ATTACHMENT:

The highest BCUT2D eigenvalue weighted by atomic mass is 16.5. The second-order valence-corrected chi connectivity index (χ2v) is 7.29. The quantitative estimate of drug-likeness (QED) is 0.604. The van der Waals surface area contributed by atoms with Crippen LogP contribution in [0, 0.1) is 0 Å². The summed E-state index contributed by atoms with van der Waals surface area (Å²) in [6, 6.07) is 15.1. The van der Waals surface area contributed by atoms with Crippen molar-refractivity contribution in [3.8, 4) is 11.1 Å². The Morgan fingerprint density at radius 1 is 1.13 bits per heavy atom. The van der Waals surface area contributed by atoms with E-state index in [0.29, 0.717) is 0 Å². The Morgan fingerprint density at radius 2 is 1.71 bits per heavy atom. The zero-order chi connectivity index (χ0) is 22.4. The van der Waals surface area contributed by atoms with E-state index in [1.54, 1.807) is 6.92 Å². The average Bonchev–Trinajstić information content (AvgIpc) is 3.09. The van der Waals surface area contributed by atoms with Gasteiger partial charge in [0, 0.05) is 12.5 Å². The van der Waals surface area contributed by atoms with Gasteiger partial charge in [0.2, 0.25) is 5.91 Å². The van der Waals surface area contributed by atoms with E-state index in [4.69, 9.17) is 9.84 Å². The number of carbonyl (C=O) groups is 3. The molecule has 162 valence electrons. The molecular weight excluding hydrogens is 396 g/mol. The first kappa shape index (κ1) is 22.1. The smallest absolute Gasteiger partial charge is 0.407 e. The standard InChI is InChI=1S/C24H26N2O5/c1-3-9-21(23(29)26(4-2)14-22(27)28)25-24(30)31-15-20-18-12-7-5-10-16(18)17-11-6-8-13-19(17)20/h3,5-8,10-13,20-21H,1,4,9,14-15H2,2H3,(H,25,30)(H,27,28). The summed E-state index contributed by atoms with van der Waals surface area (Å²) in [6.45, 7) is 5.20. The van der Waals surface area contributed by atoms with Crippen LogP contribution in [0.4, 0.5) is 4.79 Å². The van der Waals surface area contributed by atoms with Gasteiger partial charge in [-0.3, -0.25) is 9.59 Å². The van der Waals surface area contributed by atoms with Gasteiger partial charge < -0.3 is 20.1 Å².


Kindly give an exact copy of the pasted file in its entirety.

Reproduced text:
The highest BCUT2D eigenvalue weighted by atomic mass is 16.5. The second-order valence-corrected chi connectivity index (χ2v) is 7.29. The quantitative estimate of drug-likeness (QED) is 0.604. The van der Waals surface area contributed by atoms with Crippen LogP contribution in [0, 0.1) is 0 Å². The summed E-state index contributed by atoms with van der Waals surface area (Å²) in [6, 6.07) is 15.1. The van der Waals surface area contributed by atoms with Crippen molar-refractivity contribution in [3.8, 4) is 11.1 Å². The Morgan fingerprint density at radius 1 is 1.13 bits per heavy atom. The van der Waals surface area contributed by atoms with E-state index in [0.29, 0.717) is 0 Å². The Morgan fingerprint density at radius 2 is 1.71 bits per heavy atom. The zero-order chi connectivity index (χ0) is 22.4. The van der Waals surface area contributed by atoms with E-state index in [1.54, 1.807) is 6.92 Å². The average Bonchev–Trinajstić information content (AvgIpc) is 3.09. The van der Waals surface area contributed by atoms with Gasteiger partial charge in [0, 0.05) is 12.5 Å². The van der Waals surface area contributed by atoms with Gasteiger partial charge in [0.2, 0.25) is 5.91 Å². The van der Waals surface area contributed by atoms with E-state index in [4.69, 9.17) is 9.84 Å². The number of carbonyl (C=O) groups is 3. The molecule has 162 valence electrons. The molecular weight excluding hydrogens is 396 g/mol. The first kappa shape index (κ1) is 22.1. The smallest absolute Gasteiger partial charge is 0.407 e. The standard InChI is InChI=1S/C24H26N2O5/c1-3-9-21(23(29)26(4-2)14-22(27)28)25-24(30)31-15-20-18-12-7-5-10-16(18)17-11-6-8-13-19(17)20/h3,5-8,10-13,20-21H,1,4,9,14-15H2,2H3,(H,25,30)(H,27,28). The summed E-state index contributed by atoms with van der Waals surface area (Å²) in [6.45, 7) is 5.20. The van der Waals surface area contributed by atoms with Crippen LogP contribution in [0.4, 0.5) is 4.79 Å². The van der Waals surface area contributed by atoms with Gasteiger partial charge in [-0.3, -0.25) is 9.59 Å². The van der Waals surface area contributed by atoms with Gasteiger partial charge < -0.3 is 20.1 Å².